Florida's new governor, multimillionaire Rick Scott, is a political novice accustomed to the executive fiat of the corporate world. But Scott, an antigovernment Tea Party conservative, got an introduction to the Legislative and Judicial branches on March 1, when two state senators--a fellow Republican and a Democrat--sued to make him accept the $2.4 billion in federal high-speed-rail funds he rejected last month.
The Florida Supreme Court gave Scott until noon the next day to respond. Scott refused to budge, insisting that potential cost overruns could leave state taxpayers "on the hook" for the $2.7 billion bullet-train project, even though federal, local and private dollars are slated to pick up the tab.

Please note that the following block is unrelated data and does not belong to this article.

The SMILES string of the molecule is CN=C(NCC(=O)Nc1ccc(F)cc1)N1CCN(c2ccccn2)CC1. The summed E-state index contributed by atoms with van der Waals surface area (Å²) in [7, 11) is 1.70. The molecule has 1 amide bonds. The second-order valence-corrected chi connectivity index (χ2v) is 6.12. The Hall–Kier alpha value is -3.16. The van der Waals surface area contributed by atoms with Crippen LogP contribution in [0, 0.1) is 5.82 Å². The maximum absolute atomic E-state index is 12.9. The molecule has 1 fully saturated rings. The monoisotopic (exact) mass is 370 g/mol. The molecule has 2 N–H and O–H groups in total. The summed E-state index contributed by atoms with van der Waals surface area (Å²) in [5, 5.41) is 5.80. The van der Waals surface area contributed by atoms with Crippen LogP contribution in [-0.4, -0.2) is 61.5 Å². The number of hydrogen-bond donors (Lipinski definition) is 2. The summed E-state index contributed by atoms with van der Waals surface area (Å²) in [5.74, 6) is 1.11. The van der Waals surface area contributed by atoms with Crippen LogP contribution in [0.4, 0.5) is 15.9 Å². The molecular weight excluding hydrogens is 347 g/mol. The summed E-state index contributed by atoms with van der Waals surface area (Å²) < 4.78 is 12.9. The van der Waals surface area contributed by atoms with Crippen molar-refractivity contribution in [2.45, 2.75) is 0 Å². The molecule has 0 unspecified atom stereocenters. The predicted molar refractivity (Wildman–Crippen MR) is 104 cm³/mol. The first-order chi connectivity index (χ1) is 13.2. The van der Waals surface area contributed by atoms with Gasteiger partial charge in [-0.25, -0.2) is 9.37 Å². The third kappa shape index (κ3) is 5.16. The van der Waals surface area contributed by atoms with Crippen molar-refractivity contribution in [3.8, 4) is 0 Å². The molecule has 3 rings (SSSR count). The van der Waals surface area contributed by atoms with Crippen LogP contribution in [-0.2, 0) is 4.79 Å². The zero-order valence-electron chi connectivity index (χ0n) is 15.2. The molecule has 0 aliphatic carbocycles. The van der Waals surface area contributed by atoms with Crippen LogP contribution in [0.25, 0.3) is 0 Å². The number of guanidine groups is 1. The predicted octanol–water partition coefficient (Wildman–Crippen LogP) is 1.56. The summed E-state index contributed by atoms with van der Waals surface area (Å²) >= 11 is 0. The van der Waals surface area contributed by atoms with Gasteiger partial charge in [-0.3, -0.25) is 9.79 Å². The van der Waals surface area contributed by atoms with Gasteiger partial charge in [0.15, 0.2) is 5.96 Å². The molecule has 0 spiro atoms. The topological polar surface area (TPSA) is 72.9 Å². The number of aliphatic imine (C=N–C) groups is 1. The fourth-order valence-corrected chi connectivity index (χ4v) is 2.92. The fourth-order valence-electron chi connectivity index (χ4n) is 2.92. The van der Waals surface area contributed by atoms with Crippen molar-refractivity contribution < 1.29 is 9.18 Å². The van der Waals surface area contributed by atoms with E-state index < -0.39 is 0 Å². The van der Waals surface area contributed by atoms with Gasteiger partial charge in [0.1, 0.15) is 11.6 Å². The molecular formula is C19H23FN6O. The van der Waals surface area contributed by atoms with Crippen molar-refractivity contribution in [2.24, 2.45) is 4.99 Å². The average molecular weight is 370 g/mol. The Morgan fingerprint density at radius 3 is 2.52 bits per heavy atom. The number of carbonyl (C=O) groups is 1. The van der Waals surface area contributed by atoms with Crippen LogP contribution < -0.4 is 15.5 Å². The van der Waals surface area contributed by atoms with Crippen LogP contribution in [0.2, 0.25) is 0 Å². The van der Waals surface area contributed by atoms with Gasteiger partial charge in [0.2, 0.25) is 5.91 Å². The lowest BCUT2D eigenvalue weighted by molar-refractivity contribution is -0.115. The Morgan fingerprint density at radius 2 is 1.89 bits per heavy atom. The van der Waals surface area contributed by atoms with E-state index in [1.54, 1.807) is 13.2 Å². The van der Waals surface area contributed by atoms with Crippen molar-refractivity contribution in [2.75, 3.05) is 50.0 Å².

Derailing the Tampa-to-Orlando train is just one fight among many that Scott has already picked with Florida's GOP-controlled legislature as he brings his government-reduction agenda to the statehouse--and tries to keep up with a combative new cast of conservative governors like Wisconsin's Scott Walker. But Florida Republicans and Democrats alike worry that Scott's high-handed style may instead augur a Tallahassee train wreck.